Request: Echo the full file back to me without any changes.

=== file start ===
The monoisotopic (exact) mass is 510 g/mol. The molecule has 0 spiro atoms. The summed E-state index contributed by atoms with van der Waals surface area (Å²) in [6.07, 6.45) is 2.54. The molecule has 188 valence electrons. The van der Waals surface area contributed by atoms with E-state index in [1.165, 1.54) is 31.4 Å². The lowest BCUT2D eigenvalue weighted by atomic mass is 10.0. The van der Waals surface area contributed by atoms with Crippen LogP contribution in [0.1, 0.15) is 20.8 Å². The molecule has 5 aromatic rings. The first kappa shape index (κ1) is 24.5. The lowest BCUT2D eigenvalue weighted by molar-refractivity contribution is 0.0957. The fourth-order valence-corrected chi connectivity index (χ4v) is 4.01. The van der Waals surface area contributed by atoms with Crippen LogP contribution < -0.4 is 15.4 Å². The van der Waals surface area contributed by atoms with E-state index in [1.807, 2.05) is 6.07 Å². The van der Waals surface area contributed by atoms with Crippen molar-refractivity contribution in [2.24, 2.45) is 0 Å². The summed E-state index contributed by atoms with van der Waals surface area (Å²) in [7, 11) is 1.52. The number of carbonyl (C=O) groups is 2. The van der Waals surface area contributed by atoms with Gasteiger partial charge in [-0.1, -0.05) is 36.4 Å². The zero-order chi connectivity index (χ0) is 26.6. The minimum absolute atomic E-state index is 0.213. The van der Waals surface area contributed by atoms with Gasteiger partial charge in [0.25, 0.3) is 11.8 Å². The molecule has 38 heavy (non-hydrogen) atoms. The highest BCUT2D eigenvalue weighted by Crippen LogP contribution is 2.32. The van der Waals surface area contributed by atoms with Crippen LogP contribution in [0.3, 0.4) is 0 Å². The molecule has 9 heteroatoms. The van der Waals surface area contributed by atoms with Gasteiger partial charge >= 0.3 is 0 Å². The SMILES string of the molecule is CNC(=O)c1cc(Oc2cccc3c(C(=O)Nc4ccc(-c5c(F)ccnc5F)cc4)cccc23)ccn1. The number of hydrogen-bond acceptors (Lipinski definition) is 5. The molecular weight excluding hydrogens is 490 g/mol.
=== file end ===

The monoisotopic (exact) mass is 510 g/mol. The molecule has 0 spiro atoms. The summed E-state index contributed by atoms with van der Waals surface area (Å²) in [6.07, 6.45) is 2.54. The molecule has 188 valence electrons. The van der Waals surface area contributed by atoms with E-state index in [1.165, 1.54) is 31.4 Å². The lowest BCUT2D eigenvalue weighted by atomic mass is 10.0. The van der Waals surface area contributed by atoms with Crippen LogP contribution in [0.1, 0.15) is 20.8 Å². The molecule has 5 aromatic rings. The first kappa shape index (κ1) is 24.5. The lowest BCUT2D eigenvalue weighted by molar-refractivity contribution is 0.0957. The fourth-order valence-corrected chi connectivity index (χ4v) is 4.01. The van der Waals surface area contributed by atoms with Crippen LogP contribution < -0.4 is 15.4 Å². The van der Waals surface area contributed by atoms with E-state index in [1.807, 2.05) is 6.07 Å². The van der Waals surface area contributed by atoms with Crippen molar-refractivity contribution in [2.24, 2.45) is 0 Å². The summed E-state index contributed by atoms with van der Waals surface area (Å²) in [7, 11) is 1.52. The number of carbonyl (C=O) groups is 2. The van der Waals surface area contributed by atoms with Gasteiger partial charge in [-0.1, -0.05) is 36.4 Å². The zero-order chi connectivity index (χ0) is 26.6. The minimum absolute atomic E-state index is 0.213. The van der Waals surface area contributed by atoms with Gasteiger partial charge in [0.25, 0.3) is 11.8 Å². The molecule has 38 heavy (non-hydrogen) atoms. The highest BCUT2D eigenvalue weighted by Crippen LogP contribution is 2.32. The van der Waals surface area contributed by atoms with Crippen LogP contribution in [0.3, 0.4) is 0 Å². The molecule has 9 heteroatoms. The van der Waals surface area contributed by atoms with Gasteiger partial charge >= 0.3 is 0 Å². The SMILES string of the molecule is CNC(=O)c1cc(Oc2cccc3c(C(=O)Nc4ccc(-c5c(F)ccnc5F)cc4)cccc23)ccn1. The number of hydrogen-bond acceptors (Lipinski definition) is 5. The molecular weight excluding hydrogens is 490 g/mol.